Artificial intelligence is the application of computing power to create new combinations of text, images, and data analyses for people to use. In a pure vision of artificial intelligence, the computer would be replicating and possibly improving on the process of human thought. In the existing models, AI tools are programmed to make best guesses at what responses best fit the questions they receive.
Generative AI is a type of AI that includes the chat features present in most of the tools in this guide. These generative tools required a Large Language Model (LLM) to learn how to generate text responses to prompts entered by users. The LLMs will vary in content and size, but may include all sorts of documents and publications.
A more detailed overview on these concepts is available in A Generative AI Primer from the Jisc National Centre for AI.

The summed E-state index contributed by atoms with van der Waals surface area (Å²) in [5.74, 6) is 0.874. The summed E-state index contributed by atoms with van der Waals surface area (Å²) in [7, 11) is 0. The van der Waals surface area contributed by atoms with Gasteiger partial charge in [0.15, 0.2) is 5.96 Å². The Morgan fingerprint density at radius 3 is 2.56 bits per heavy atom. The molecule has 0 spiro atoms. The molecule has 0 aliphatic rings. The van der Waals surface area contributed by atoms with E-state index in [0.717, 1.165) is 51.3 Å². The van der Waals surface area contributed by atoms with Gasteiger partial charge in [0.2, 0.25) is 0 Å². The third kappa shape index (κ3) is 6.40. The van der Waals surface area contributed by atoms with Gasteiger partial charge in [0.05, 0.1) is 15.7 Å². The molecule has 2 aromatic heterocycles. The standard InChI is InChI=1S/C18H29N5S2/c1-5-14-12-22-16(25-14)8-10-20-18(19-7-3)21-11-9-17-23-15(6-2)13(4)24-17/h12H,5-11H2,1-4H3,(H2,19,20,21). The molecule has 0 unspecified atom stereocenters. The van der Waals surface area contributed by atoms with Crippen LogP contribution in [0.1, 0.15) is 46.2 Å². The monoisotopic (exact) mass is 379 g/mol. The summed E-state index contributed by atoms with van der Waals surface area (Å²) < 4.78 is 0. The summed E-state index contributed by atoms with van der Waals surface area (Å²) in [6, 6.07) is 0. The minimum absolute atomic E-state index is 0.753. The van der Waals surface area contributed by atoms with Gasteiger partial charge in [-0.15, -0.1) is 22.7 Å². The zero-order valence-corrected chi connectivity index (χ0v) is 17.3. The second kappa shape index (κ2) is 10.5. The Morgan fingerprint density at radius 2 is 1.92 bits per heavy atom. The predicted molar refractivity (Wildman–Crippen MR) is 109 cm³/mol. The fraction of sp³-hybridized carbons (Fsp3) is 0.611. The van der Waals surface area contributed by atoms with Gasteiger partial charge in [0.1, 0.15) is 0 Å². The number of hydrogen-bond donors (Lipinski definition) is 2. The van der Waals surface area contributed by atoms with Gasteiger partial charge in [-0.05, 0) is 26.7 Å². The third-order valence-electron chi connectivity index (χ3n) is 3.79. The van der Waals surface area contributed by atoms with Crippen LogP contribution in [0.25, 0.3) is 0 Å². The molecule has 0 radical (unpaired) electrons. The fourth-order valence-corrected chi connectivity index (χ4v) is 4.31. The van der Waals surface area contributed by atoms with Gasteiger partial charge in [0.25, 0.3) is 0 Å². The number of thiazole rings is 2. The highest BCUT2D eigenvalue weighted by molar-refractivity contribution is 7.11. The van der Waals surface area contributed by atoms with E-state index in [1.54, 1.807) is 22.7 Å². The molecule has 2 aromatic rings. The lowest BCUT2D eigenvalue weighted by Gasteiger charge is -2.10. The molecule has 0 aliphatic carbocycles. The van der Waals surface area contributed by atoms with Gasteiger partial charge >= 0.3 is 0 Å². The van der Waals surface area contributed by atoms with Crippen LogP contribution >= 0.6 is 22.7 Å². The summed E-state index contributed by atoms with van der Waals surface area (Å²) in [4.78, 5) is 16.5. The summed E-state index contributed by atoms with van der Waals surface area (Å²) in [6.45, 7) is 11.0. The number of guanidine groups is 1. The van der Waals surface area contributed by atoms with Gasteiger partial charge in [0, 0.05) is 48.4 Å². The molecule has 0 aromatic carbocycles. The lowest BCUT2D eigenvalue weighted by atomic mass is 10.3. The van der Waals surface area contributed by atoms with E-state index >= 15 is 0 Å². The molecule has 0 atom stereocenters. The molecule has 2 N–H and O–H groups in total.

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These AI tools all work quite similarly: start up a chat session with the AI, ask it for information, and review the results. Beyond these tools and the others on the tabs to the left, you can search through thousands of special purpose AI tools at There's an AI for That (TAAFT).
How you describe what you are searching for impacts your results, whether searching Google, a library database, or an AI tool.
Here are six strategies provided by OpenAI, the creators of ChatGPT. Briefly, they include these tactics:
You can also try a similar model for prompt engineering in the CLEAR method. The linked article outlines five core principles of prompt engineering: